During the next five years all of Diedrich Heinsohn's surviving children immigrated to Texas. Friedrich, 29, and Johann, 18, were the first to immigrate. They arrived in Galveston on the "Ferdinand" in 1845 while Texas was still a republic. On June 8, 1847 Heinrich Heinsohn, a shoemaker, married Ahlke "Kathrine" Müller at Jade. Kathrine had been born on May 5, 1821 at Varel to the farmer, Gerd Müller, and Ahlke Margarete Tor Horst. That same year 18-year-old Anton Heinsohn entered Galveston on the "Helen and Elise". In 1848 his 26-year-old brother, Gerhard, emigrated from Hamburg to Galveston. Two years later their remaining brothers also left Germany. Heinrich and Kathrine and their two-year-old son, George "Diedrich", immigrated aboard the "Neptune". Wilhelm and Meta immigrated aboard the "Solon" with their 6-year-old daughter, Marie, 4-year-old Diedrich, and 2-year-old Heinrich.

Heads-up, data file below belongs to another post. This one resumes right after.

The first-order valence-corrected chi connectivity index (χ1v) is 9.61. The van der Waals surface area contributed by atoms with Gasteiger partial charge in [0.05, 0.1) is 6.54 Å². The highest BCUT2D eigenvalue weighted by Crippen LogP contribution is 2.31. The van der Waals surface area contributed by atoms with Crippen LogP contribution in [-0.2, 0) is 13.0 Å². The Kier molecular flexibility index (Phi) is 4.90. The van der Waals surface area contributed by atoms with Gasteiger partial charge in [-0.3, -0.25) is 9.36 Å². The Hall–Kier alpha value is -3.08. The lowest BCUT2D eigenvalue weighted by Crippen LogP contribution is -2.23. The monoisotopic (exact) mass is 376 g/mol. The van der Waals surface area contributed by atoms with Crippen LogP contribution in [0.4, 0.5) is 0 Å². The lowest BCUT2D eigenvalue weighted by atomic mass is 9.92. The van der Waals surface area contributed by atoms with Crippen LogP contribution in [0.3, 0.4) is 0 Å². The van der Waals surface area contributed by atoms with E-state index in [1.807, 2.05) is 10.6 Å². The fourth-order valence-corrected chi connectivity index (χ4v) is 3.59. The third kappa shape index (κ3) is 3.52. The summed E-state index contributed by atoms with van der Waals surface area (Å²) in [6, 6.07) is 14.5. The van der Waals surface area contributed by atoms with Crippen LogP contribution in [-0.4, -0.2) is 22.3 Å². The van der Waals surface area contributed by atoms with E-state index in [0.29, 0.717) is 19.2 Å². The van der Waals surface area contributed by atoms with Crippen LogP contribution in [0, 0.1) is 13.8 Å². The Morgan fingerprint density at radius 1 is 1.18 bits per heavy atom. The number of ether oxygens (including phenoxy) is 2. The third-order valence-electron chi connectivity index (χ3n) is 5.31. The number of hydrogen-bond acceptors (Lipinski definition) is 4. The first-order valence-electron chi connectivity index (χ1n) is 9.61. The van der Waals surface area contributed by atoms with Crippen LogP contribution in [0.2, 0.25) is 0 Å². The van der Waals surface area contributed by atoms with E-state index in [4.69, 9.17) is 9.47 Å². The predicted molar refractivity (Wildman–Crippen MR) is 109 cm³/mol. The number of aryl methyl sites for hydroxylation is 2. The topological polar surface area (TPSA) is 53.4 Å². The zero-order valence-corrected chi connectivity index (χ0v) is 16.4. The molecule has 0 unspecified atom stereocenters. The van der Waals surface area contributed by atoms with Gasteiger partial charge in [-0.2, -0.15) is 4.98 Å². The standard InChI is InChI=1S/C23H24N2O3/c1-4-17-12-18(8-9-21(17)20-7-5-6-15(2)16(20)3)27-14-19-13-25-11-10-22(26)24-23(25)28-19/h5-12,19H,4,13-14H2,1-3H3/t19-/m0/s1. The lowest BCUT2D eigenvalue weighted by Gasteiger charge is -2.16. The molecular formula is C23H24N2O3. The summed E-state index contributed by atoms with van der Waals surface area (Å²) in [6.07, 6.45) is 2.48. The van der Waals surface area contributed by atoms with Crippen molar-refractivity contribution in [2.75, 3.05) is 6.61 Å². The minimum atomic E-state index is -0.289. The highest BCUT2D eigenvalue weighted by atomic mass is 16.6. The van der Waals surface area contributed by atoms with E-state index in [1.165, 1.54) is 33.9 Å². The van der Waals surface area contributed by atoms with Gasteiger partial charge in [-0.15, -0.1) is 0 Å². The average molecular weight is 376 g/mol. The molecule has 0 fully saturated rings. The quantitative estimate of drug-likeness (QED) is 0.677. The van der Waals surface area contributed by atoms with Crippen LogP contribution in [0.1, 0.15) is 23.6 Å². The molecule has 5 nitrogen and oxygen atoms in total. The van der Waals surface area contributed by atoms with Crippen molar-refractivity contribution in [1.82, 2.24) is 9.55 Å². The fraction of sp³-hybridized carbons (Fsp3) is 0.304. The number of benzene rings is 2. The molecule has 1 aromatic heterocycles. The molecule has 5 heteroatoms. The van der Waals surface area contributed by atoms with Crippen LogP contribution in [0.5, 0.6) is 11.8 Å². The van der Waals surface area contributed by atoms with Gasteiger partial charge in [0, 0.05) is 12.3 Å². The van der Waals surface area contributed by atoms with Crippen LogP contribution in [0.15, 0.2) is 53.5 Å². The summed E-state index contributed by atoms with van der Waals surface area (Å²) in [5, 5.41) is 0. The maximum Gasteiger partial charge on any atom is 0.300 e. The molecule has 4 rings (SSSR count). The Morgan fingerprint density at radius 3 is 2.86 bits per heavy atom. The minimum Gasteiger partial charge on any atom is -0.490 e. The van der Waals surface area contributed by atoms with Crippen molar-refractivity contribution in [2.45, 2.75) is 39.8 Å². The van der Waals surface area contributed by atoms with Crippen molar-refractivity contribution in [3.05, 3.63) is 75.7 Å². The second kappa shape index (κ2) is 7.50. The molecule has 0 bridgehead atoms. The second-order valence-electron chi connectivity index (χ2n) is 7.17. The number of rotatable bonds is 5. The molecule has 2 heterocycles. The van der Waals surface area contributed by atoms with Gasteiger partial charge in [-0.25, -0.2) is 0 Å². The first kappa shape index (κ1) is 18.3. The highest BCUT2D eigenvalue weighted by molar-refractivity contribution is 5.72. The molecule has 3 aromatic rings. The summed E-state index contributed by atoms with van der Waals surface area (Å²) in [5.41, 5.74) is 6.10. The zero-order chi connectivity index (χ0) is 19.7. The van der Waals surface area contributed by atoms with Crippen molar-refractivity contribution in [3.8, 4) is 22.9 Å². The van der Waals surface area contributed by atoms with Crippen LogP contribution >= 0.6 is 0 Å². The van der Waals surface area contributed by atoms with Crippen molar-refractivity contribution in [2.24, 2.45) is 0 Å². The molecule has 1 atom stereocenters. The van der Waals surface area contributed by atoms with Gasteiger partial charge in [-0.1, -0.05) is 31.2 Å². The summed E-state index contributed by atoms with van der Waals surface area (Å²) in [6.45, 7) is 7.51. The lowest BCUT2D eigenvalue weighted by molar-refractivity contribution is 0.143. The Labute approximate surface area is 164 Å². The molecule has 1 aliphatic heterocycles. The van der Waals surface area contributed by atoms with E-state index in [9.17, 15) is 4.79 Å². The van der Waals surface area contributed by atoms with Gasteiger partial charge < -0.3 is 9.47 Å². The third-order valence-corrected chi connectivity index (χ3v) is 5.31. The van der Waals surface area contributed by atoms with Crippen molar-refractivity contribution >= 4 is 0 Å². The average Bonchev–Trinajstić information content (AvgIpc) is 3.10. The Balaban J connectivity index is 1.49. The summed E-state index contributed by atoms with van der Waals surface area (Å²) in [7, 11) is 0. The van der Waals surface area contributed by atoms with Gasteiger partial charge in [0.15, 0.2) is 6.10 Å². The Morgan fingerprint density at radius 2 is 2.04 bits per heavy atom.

Frederich, one of the first sons to immigrate, had stayed at Galveston where he married Auguste Oehring on September 13, 1848. (They had fourteen children together, but only six lived to be adults.) The remaining sons traveled on to Colorado County. Unfortunately, Heinrich and his wife Kathrine both died in Texas in about 1851. Anton Heinsohn married Nancy Stoeltje on October 1, 1852. They had thirteen children (two of whom died very young) and also raised their orphaned nephew, George Diedrich Heinsohn. John Heinsohn married Anna M. Meyer on January 17, 1853 and they had five children. Gerhard Heinsohn married Anna Margrete "Sophie" Fehrenkamp on January 4, 1855 and they had twelve children, two of whom died as children. Wilhelm and Meta Heinsohn, who had immigrated with three children, had six more children in Texas.